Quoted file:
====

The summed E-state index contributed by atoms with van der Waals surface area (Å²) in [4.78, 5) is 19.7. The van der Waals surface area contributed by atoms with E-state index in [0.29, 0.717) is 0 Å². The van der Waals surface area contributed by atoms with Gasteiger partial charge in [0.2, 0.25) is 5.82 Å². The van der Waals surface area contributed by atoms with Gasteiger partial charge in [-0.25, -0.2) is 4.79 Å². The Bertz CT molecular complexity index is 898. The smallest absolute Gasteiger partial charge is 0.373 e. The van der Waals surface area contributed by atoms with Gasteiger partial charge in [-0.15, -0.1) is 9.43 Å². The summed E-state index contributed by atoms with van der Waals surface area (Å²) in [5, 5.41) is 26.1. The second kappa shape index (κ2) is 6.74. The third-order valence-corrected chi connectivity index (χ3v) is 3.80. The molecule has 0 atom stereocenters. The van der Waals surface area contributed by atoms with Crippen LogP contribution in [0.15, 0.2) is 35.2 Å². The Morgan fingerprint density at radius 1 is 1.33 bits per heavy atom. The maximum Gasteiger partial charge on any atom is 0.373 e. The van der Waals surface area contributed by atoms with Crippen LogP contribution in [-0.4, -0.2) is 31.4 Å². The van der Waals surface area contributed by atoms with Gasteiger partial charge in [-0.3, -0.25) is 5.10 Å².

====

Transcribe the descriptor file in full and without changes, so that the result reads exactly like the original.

The summed E-state index contributed by atoms with van der Waals surface area (Å²) in [4.78, 5) is 19.7. The van der Waals surface area contributed by atoms with E-state index in [0.29, 0.717) is 0 Å². The van der Waals surface area contributed by atoms with Gasteiger partial charge in [0.2, 0.25) is 5.82 Å². The van der Waals surface area contributed by atoms with Gasteiger partial charge in [-0.25, -0.2) is 4.79 Å². The Bertz CT molecular complexity index is 898. The smallest absolute Gasteiger partial charge is 0.373 e. The van der Waals surface area contributed by atoms with Gasteiger partial charge in [-0.15, -0.1) is 9.43 Å². The summed E-state index contributed by atoms with van der Waals surface area (Å²) in [5, 5.41) is 26.1. The second kappa shape index (κ2) is 6.74. The third-order valence-corrected chi connectivity index (χ3v) is 3.80. The molecule has 0 atom stereocenters. The van der Waals surface area contributed by atoms with Crippen LogP contribution in [0.15, 0.2) is 35.2 Å². The Morgan fingerprint density at radius 1 is 1.33 bits per heavy atom. The maximum Gasteiger partial charge on any atom is 0.373 e. The van der Waals surface area contributed by atoms with Crippen LogP contribution in [-0.4, -0.2) is 31.4 Å². The van der Waals surface area contributed by atoms with Gasteiger partial charge in [-0.3, -0.25) is 5.10 Å².